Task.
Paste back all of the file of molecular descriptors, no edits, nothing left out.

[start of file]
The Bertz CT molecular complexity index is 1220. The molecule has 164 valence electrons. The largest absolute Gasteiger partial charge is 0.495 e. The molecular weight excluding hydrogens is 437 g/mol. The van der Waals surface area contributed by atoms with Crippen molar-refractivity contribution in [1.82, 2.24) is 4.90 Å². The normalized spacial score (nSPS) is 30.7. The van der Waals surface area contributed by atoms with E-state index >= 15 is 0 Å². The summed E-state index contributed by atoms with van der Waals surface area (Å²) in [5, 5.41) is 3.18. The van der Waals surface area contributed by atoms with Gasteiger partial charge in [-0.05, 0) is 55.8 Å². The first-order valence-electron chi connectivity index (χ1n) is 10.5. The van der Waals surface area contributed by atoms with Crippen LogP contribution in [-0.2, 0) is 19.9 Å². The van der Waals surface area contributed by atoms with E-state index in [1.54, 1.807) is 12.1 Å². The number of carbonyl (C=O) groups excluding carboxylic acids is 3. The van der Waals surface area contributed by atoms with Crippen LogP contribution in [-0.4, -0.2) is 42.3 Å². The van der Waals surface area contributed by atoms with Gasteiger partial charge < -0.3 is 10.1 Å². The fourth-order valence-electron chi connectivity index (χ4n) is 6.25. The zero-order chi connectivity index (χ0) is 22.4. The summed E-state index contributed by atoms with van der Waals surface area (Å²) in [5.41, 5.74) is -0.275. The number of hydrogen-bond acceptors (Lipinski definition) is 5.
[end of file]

The Bertz CT molecular complexity index is 1220. The molecule has 164 valence electrons. The largest absolute Gasteiger partial charge is 0.495 e. The molecular weight excluding hydrogens is 437 g/mol. The van der Waals surface area contributed by atoms with Crippen molar-refractivity contribution in [1.82, 2.24) is 4.90 Å². The normalized spacial score (nSPS) is 30.7. The van der Waals surface area contributed by atoms with E-state index >= 15 is 0 Å². The summed E-state index contributed by atoms with van der Waals surface area (Å²) in [5, 5.41) is 3.18. The van der Waals surface area contributed by atoms with Gasteiger partial charge in [-0.05, 0) is 55.8 Å². The first-order valence-electron chi connectivity index (χ1n) is 10.5. The van der Waals surface area contributed by atoms with Crippen LogP contribution in [-0.2, 0) is 19.9 Å². The van der Waals surface area contributed by atoms with E-state index in [1.54, 1.807) is 12.1 Å². The number of carbonyl (C=O) groups excluding carboxylic acids is 3. The van der Waals surface area contributed by atoms with Crippen LogP contribution in [-0.4, -0.2) is 42.3 Å². The van der Waals surface area contributed by atoms with Gasteiger partial charge < -0.3 is 10.1 Å². The fourth-order valence-electron chi connectivity index (χ4n) is 6.25. The zero-order chi connectivity index (χ0) is 22.4. The summed E-state index contributed by atoms with van der Waals surface area (Å²) in [5.41, 5.74) is -0.275. The number of hydrogen-bond acceptors (Lipinski definition) is 5.